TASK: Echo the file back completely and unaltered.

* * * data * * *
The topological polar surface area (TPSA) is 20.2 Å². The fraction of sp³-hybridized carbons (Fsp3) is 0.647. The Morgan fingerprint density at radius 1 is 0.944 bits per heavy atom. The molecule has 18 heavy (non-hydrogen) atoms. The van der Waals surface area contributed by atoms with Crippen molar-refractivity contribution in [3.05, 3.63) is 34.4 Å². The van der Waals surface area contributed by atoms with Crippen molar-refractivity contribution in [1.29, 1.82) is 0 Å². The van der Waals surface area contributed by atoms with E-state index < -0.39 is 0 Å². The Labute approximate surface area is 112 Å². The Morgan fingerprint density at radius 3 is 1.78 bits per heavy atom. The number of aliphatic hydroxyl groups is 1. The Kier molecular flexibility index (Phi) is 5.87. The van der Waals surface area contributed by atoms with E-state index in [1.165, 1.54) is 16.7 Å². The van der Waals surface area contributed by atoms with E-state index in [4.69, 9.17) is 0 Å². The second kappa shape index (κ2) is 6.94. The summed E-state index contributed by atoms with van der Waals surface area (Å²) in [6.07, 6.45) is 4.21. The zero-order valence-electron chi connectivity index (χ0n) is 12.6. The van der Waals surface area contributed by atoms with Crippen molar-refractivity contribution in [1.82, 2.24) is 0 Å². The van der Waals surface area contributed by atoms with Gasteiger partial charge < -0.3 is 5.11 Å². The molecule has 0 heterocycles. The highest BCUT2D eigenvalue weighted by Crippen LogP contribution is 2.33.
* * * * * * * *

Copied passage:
The topological polar surface area (TPSA) is 20.2 Å². The fraction of sp³-hybridized carbons (Fsp3) is 0.647. The Morgan fingerprint density at radius 1 is 0.944 bits per heavy atom. The molecule has 18 heavy (non-hydrogen) atoms. The van der Waals surface area contributed by atoms with Crippen molar-refractivity contribution in [3.05, 3.63) is 34.4 Å². The van der Waals surface area contributed by atoms with Crippen molar-refractivity contribution in [1.29, 1.82) is 0 Å². The van der Waals surface area contributed by atoms with E-state index < -0.39 is 0 Å². The Labute approximate surface area is 112 Å². The Morgan fingerprint density at radius 3 is 1.78 bits per heavy atom. The number of aliphatic hydroxyl groups is 1. The Kier molecular flexibility index (Phi) is 5.87. The van der Waals surface area contributed by atoms with E-state index in [1.165, 1.54) is 16.7 Å². The van der Waals surface area contributed by atoms with E-state index in [4.69, 9.17) is 0 Å². The second kappa shape index (κ2) is 6.94. The summed E-state index contributed by atoms with van der Waals surface area (Å²) in [6.07, 6.45) is 4.21. The zero-order valence-electron chi connectivity index (χ0n) is 12.6. The van der Waals surface area contributed by atoms with Crippen molar-refractivity contribution in [1.82, 2.24) is 0 Å². The van der Waals surface area contributed by atoms with Gasteiger partial charge < -0.3 is 5.11 Å². The molecule has 0 heterocycles. The highest BCUT2D eigenvalue weighted by Crippen LogP contribution is 2.33.